For much of its early history, architecture was more than a pragmatic response to the problem of shelter. It was infused by craft. “Craft has existed in all kinds of industry, especially architecture, for a long time,” said Simpson Gumpertz & Heger (SGH) principal Matthew Johnson. “But I feel it it lost its way in the twentieth century as we chased efficiency over quality.”
Until quite recently, in fact, Johnson felt that hope for a reunion of art and technics within architecture was dim. Then he had an epiphany. “It struck me that craft exists now, it’s just in a completely different way than what I traditionally had thought,” said Johnson. Where he previously defined craft as “a manual labor and artistic trade,” Johnson saw that “craft has evolved into a computational trade, where you can create interest and detail computationally.” Johnson, who is the “New Design” Practice Leader for SGH as well as Structural Engineering Head for the firm’s Chicago office, will share his thoughts on the contemporary craft of building envelopes in a presentation at next month’s Facades+ Chicago conference.
Johnson was careful to stress that, for him, the new architectural craft is about more than just good-looking graphics: it extends to fabrication, for instance 3D printing. “There’s a whole world of opportunity out there to create [at least] parts of building with an incredible level of detail and precision,” said Johnson. “That doesn’t mean we need to make things materially complex for complexity’s sake. But there are often other needs to be met. We can start to be really creative in how we approach things.” As an example, cited new techniques for designing and building in concrete. Constructing a concrete hyperboloid the old-fashioned way took a ton of time and effort, because the forms had to be put together on site, by hand. “Now all of a sudden we can build incredibly complex formwork, off site,” said Johnson. “It’s sort of like craft has reemerged in our profession. There’s a skill set out there that allows this to happen.”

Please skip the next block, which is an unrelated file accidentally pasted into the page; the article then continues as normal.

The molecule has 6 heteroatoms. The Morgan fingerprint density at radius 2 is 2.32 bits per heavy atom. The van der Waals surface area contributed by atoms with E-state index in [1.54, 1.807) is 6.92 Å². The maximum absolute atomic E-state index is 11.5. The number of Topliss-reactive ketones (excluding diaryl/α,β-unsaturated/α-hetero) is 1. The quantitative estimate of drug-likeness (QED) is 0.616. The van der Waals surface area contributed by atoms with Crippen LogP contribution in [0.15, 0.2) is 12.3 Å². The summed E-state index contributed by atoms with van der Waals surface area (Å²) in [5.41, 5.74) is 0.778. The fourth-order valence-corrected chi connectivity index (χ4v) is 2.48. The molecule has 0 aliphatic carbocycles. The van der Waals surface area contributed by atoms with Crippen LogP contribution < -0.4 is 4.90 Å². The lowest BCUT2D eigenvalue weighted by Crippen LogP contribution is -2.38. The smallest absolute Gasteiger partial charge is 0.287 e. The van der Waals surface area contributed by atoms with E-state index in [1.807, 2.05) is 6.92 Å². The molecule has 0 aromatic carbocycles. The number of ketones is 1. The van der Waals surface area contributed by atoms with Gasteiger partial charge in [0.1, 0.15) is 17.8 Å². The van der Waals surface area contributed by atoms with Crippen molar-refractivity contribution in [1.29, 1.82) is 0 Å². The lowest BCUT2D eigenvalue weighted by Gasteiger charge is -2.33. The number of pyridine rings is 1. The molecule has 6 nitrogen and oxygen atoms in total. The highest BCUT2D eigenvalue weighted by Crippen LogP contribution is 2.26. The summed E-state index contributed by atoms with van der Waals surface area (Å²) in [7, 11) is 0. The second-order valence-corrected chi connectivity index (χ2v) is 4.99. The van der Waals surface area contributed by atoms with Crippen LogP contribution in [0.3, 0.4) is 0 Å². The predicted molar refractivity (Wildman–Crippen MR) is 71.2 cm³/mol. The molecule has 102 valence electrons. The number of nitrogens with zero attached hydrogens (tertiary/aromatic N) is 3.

For Johnson, who will focus his talk, “Digital: Design-to-Fabrication Opportunities in Contemporary Facades,” on SGH projects in the public realm, one of the most exciting developments has to do with the relative affordability of certain digital techniques. “For a museum, it’s easy to be inventive,” said Johnson. “They might have $1000 per square foot to build. What’s interesting is where we see it in smaller projects, for example in K-12 schools. You can start to be inventive and inject craft into something that would otherwise be cost prohibitive.”
Hear from Johnson and other AEC industry leaders, and view the latest facade materials and systems at the Methods & Materials Gallery, at Facades+ Chicago November 5–6. View additional information and register online at the conference website.